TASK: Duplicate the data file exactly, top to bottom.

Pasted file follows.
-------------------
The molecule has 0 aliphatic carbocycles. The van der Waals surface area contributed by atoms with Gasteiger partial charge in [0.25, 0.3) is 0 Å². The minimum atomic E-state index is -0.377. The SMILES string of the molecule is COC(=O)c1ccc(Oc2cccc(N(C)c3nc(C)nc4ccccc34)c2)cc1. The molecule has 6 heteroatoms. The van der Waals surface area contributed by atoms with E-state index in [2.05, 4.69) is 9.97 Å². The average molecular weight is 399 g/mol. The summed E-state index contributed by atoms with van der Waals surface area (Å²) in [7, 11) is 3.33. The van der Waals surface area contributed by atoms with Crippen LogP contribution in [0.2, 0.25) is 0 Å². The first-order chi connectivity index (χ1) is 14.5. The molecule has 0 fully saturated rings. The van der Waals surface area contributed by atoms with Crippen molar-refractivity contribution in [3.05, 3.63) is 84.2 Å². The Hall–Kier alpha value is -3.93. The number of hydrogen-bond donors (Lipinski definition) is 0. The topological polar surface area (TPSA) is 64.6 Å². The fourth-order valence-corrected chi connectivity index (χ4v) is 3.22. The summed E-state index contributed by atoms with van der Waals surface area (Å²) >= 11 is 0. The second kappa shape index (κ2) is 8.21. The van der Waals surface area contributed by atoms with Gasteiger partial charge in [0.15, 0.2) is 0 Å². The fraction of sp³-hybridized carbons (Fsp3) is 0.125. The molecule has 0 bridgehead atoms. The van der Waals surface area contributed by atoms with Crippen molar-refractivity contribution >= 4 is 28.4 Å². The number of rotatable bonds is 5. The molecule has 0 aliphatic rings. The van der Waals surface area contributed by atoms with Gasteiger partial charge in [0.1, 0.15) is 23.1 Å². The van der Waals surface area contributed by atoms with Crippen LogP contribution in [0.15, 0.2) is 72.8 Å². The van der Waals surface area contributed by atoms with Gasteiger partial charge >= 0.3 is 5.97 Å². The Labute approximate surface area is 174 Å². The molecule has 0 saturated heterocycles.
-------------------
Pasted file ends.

The molecule has 0 aliphatic carbocycles. The van der Waals surface area contributed by atoms with Gasteiger partial charge in [0.25, 0.3) is 0 Å². The minimum atomic E-state index is -0.377. The SMILES string of the molecule is COC(=O)c1ccc(Oc2cccc(N(C)c3nc(C)nc4ccccc34)c2)cc1. The molecule has 6 heteroatoms. The van der Waals surface area contributed by atoms with E-state index in [2.05, 4.69) is 9.97 Å². The average molecular weight is 399 g/mol. The summed E-state index contributed by atoms with van der Waals surface area (Å²) in [7, 11) is 3.33. The van der Waals surface area contributed by atoms with Crippen LogP contribution in [0.2, 0.25) is 0 Å². The first-order chi connectivity index (χ1) is 14.5. The molecule has 0 fully saturated rings. The van der Waals surface area contributed by atoms with Crippen molar-refractivity contribution in [3.05, 3.63) is 84.2 Å². The Hall–Kier alpha value is -3.93. The number of hydrogen-bond donors (Lipinski definition) is 0. The topological polar surface area (TPSA) is 64.6 Å². The fourth-order valence-corrected chi connectivity index (χ4v) is 3.22. The summed E-state index contributed by atoms with van der Waals surface area (Å²) >= 11 is 0. The second kappa shape index (κ2) is 8.21. The van der Waals surface area contributed by atoms with Gasteiger partial charge in [0.15, 0.2) is 0 Å². The fraction of sp³-hybridized carbons (Fsp3) is 0.125. The molecule has 0 bridgehead atoms. The van der Waals surface area contributed by atoms with Crippen molar-refractivity contribution >= 4 is 28.4 Å². The number of rotatable bonds is 5. The molecule has 0 aliphatic rings. The van der Waals surface area contributed by atoms with Gasteiger partial charge in [0.1, 0.15) is 23.1 Å². The van der Waals surface area contributed by atoms with Crippen LogP contribution in [0.15, 0.2) is 72.8 Å². The van der Waals surface area contributed by atoms with Gasteiger partial charge >= 0.3 is 5.97 Å². The Labute approximate surface area is 174 Å². The molecule has 0 saturated heterocycles.